NASA’s Kepler Space Telescope has looked at more than 150,000 stars, and continues to send data that leads to important discoveries of the celestial bodies in our galaxy, including the first observations of planets outside our solar system. (Credits: NASA/Ames Research Center/Wendy Stenzel)
NASA has announced that it will make an announcement in the vicinity of the new discovery of the Kepler mission, a space telescope used to find exoplanets.
The announcement, set for 1 a.m. EST on Dec. 14, to present a new discovery with the help of machine learning techniques Google. “Machine learning is an approach to artificial intelligence, and demonstrates new ways of analyzing the Kepler data”, NASA said in the press release.
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Experts take part in the briefing:
Paul Hertz, astrophysics division director at NASA Headquarters in Washington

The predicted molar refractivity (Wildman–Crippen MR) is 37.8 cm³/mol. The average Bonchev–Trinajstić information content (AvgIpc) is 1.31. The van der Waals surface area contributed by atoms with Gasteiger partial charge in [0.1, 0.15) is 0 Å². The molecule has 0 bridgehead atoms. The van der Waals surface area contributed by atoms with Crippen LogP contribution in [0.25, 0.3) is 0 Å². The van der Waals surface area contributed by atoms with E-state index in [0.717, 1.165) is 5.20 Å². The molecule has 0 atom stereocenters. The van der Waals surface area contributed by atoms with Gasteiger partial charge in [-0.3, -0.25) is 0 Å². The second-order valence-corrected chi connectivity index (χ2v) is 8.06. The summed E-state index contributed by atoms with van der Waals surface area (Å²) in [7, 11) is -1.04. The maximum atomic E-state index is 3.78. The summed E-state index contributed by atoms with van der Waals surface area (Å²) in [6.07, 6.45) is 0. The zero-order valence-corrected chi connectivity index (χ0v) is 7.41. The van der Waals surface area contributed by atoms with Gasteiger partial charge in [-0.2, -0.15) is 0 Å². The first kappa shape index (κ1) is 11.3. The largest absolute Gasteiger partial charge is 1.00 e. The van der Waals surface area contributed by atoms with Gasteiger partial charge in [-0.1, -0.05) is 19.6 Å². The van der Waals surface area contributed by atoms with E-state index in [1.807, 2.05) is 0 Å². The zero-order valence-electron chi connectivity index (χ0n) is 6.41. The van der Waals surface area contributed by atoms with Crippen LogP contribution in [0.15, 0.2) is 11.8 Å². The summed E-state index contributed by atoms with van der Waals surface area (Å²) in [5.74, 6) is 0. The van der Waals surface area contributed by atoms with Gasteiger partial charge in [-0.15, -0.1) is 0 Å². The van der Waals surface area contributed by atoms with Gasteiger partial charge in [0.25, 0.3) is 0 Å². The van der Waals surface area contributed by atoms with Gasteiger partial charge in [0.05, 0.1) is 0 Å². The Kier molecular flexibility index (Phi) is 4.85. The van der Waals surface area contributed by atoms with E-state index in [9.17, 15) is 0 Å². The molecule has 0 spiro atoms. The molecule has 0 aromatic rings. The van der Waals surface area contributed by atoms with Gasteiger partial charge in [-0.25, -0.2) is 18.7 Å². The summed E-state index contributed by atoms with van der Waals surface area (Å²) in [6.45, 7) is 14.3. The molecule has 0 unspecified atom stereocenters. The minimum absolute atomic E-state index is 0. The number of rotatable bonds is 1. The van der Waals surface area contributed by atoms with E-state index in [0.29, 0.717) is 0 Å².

Christopher Shallue, senior software engineer at Google, AI in Mountain View, California
Andrew Vanderburg, an astronomer and a NASA Sagan postdoctoral fellow at The University of Texas, Austin and Jessie Dotson, Kepler project scientist at NASA’s Ames Research Center in Silicon Valley, California
The press conference will also be streamed lived on NASA’s website.
Kepler launched in March 2009 at a time when scientists and NASA researchers did not know how common planets outside our solar system. Since the original mission was completed in 2012, Kepler confirmed 2,337 exoplanets and 4,496 potential candidates.
In 2014, Kepler embarked on a new mission, known as K2, to search for exoplanets and the introduction of the “new research opportunities to study young stars, supernovas, and other cosmic phenomena.”
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In 2015, the Kepler mission discovered Kepler-452b, the first earth-sized planet in the ” habitable zone around a sun-like star.
Fox News’ James Rogers contributed to this report. Follow Chris Ciaccia on Twitter @Chris_Ciaccia